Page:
Nearly everyone in trucking knows California regulators love their heavy truck speed limit of 55 miles per hour. It’s a pain in the butt for any truck going through the “Golden State,” but it’s their golden rule. The delightful state government agency everyone just loves to hate, the California Air Resources Board (CARB) might have found themselves going faster than the legal speed limit.
You see, CARB loves to implement change, in particular, changing anything dealing with particulates. You could say they’re the reason we are now putting fertilizer into our diesel exhaust systems. I’m a farmer, I know what urea is and what it should be used for. They even gave us these nice stickers to put on our trucks to say they are “CARB Compliant.” Yet the agency keeps changing the rules so often that the sticker is as useful as a bumper sticker – in other words, it’s just a decoration.
CARB hates NOx emissions, yet we have DEF systems that eat that?!?
Now that you understand what we’re dealing with, let’s see what CARB went and did this time. The Truck and Engine Manufacturers Association (EMA) is not happy with CARB; they were only given two years to comply with the Heavy-Duty Omnibus Regulation on new emission standards. The problem is that Congress mandated a four-year period in 42 U.S. Code § 7521 – Emission standards for new motor vehicles or new motor vehicle engines:
3 (C)Lead time and stability.—
Any standard promulgated or revised under this paragraph and applicable to classes or categories of heavy-duty vehicles or engines shall apply for a period of no less than 3 model years beginning no earlier than the model year commencing 4 years after such revised standard is promulgated.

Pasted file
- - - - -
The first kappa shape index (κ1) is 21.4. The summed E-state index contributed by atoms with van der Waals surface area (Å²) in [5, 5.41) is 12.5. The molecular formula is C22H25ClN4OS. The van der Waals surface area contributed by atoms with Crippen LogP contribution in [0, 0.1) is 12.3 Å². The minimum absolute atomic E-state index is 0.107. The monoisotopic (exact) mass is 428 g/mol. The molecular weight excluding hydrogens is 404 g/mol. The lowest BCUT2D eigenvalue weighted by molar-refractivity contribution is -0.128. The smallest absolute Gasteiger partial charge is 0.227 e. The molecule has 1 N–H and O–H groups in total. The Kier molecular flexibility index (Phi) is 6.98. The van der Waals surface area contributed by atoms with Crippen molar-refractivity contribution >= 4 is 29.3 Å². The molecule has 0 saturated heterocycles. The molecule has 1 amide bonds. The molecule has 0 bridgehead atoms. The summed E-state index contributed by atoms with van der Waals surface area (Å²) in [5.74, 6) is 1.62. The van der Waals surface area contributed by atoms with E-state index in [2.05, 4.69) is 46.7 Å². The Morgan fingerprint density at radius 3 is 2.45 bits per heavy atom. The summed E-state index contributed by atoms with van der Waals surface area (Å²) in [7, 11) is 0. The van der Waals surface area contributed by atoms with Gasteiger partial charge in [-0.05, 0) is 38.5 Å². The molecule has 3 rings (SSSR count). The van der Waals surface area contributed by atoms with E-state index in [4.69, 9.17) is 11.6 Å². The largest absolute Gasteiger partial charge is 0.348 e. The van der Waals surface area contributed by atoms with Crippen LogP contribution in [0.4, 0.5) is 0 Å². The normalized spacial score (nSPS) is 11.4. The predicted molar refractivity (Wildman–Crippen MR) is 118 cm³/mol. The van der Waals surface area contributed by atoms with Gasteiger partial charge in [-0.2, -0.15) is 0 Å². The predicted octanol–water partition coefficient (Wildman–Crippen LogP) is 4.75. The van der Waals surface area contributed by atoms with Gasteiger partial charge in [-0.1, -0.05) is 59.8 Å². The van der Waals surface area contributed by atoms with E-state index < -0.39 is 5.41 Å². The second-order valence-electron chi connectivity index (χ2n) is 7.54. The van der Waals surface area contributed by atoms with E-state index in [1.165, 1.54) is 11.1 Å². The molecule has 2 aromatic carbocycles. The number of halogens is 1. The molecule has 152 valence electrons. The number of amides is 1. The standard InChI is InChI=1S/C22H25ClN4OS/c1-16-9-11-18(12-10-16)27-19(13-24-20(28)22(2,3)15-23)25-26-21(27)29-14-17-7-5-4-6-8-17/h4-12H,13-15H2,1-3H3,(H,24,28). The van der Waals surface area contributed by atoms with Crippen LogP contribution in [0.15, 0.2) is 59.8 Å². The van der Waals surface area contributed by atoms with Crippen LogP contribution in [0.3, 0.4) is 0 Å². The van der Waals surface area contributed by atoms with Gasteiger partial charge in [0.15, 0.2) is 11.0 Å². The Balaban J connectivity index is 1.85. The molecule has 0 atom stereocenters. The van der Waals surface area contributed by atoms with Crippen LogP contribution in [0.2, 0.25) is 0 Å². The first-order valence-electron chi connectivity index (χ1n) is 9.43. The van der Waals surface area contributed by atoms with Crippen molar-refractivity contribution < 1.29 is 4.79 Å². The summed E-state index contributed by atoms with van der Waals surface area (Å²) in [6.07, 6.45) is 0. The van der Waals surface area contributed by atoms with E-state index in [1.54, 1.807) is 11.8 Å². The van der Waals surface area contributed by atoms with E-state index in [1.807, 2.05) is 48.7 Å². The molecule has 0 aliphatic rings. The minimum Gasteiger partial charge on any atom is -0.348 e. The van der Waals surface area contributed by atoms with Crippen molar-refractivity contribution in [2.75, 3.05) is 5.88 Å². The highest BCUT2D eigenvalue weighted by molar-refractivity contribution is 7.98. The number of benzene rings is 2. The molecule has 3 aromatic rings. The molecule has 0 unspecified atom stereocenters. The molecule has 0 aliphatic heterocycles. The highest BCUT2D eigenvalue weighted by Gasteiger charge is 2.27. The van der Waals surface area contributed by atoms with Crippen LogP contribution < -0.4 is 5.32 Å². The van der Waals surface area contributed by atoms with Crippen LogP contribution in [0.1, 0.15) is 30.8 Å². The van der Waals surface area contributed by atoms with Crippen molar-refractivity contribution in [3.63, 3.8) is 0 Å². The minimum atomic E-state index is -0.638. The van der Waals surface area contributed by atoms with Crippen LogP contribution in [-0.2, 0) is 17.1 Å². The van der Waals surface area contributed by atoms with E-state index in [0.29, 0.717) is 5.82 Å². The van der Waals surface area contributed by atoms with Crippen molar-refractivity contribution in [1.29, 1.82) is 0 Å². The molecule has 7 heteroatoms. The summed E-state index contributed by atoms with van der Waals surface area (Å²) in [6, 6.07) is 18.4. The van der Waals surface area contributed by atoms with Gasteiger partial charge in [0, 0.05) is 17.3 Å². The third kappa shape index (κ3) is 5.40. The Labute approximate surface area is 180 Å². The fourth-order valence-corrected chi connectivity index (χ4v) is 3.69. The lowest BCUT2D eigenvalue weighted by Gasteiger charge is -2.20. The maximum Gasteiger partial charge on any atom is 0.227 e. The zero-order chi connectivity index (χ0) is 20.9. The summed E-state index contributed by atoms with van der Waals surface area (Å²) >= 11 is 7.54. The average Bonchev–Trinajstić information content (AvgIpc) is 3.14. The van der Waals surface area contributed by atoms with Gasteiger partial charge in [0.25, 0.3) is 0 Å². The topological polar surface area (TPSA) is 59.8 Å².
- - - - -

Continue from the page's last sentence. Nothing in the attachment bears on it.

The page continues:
In response to CARB’s action, EMA launched a lawsuit in the Central District of California on May 27. The association is seeking an injunction using the Supremacy Clause of the Constitution to have the federal court order that CARB hold the Heavy-Duty Omnibus Regulation until Model Year 2026. The current date for the Omnibus Regulation is January 1, 2024.
You don’t get to force feed regulations this time CARB!
To quote EMA President Jed R. Mandel:
“Manufacturers and our customers should not be forced to short circuit the design, development and integration process, and CARB should not be allowed to circumvent Congress’ clear mandate to provide adequate lead time. We urge the U.S. District Court for the Central District of California to reaffirm the minimum four-year lead time requirement. We hope this matter will be resolved quickly so that manufacturers have the lead time and regulatory certainty needed to develop and build the products our customers – and our economy – depend on.”